Our adventure in Sarawak continues. In our first day in Gunung Mulu National Park, we were able to visit two of the four show caves in the park. The massive Deer Cave and the small yet impressive jellyfish-like rock formations at Lang Cave. This time we rode a boat at Melinau river to reach our first cave for the day, Cave of the Winds. But before that, we took a quick side-trip at a Penan Settlement to get a glimpse of the life of an endangered ethnic tribe.
It always amuses me how our languages sounds similar to the rest of our neighboring countries in Southeast Asia. The Melinau river (Sungai Melinau), is a tributary to Tutoh river, one of the many rivers cutting through the Gunung Mulu National Park landscape. The name sounds similarly to our tagalog “malinaw” which means “clear”. The national park headquarters and our resort Mulu Marriott is located by this river. The soft flow, green river is utilized by locals as a means of transport.
We excitedly boarded a motorized longboat for our trip that took us on a ride along the lush winding river upstream.
About 15-20 minutes into our ride, we stopped by a Penan Settlement. A rustic riverside village by the ethnic tribe, Batu Bungan. Bungan is a beautiful fairy from the tribe’s local folklore and believed to have died at the prominent rock near the village. Thus they were named Batu Bungan.
It’s interesting to look at the nomadic lifestyle of the Batu Bungan tribe. The village has a tourist center where we can learn more about them and also purchase some handicrafts and souvenirs. Again the resemblance from our own tribes aren’t far, especially from the ethnic weaving and textile patterns. It was short visit and I got to enjoy trying out blowguns darts.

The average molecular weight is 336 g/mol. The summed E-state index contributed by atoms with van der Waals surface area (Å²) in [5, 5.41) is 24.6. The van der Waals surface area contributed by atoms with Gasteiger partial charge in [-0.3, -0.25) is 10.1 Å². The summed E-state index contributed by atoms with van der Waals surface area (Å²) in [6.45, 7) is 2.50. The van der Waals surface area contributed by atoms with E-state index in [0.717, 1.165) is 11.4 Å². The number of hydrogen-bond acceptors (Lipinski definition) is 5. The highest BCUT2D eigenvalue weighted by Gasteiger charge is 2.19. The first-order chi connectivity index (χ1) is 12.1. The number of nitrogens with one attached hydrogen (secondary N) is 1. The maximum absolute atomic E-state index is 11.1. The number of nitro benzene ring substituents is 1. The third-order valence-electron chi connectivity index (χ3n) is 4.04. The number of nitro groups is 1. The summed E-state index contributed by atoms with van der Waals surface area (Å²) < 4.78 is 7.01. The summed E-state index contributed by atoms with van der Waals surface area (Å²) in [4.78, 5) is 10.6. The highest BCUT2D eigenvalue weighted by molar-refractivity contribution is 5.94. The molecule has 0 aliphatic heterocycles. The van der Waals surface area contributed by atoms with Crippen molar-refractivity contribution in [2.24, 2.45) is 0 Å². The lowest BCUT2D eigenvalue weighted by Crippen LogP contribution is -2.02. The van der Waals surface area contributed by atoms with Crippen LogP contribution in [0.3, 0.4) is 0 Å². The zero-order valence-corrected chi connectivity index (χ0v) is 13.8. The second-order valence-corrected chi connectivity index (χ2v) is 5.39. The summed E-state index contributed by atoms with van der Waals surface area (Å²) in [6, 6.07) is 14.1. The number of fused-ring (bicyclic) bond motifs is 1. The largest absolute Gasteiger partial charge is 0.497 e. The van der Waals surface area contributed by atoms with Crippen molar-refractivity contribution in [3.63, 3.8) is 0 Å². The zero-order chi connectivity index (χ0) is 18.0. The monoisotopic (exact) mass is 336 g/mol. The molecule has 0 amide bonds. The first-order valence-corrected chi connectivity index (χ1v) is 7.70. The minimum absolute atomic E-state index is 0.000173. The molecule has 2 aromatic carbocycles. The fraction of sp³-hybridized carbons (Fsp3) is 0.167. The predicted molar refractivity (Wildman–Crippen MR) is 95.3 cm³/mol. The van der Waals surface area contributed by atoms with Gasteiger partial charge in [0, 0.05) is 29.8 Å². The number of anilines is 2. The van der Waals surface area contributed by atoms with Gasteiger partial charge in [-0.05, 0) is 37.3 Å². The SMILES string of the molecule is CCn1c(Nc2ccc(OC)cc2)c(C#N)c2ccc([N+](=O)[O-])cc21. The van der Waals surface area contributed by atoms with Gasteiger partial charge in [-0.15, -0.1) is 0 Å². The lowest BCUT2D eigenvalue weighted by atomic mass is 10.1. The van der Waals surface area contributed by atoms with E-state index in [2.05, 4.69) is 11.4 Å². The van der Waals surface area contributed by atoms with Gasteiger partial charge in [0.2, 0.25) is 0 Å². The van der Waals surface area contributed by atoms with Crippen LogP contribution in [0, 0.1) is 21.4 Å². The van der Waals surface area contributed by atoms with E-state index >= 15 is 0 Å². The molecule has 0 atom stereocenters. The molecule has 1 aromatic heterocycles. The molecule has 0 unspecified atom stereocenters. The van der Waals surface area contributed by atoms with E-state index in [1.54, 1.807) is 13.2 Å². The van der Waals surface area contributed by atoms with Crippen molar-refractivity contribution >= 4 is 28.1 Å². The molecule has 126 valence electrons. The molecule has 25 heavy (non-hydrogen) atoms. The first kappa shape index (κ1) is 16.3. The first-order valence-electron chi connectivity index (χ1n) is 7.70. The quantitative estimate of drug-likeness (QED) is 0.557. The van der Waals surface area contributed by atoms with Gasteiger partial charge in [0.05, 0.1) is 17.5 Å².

Cave of the Winds
It took only a shorter ride, maybe 10 minutes before we reached the wooden platform and stairs that would take us to the opening of Cave of the Winds. Also named as the Wind Cave, it was named as such as often times there’s a cool breeze blowing through the cave.
The pathway inside Cave of the Winds is 350 meters long, quite small but personally has one of the most picturesque chambers I’ve seen in a cave. The King’s Chamber, has a surreal set of stalagmites, stalactites and plenty of dramatic columns. As such, our guide, Jangin, pointed us to a set of rocks which resembles the nativity of Christ with the three kings.
Cave of the Winds is also a jump-off point to a more technical and challenging trail. This trail lead to the main chamber of the Clearwater Cave as the wind cave is also part of that cave system. Special permits and guides are needed to access this more adventurous trail. Of course with little time, we headed back where we came, rode along our longboat to our last cave exploration.
Ferdz Decena is an award-winning travel photographer, writer and blogger. His works has found print in publications such as Singapore Airlines’s Silver Kris, Philippine Airlines’ Mabuhay, Cebu Pacific’s Smile and Seair InFlight. He has also lent his expertise to various organizations like the Oceana Philippines, Lopez Group Foundation, Save the Children and World Vision, contributing quality images for their marketing materials.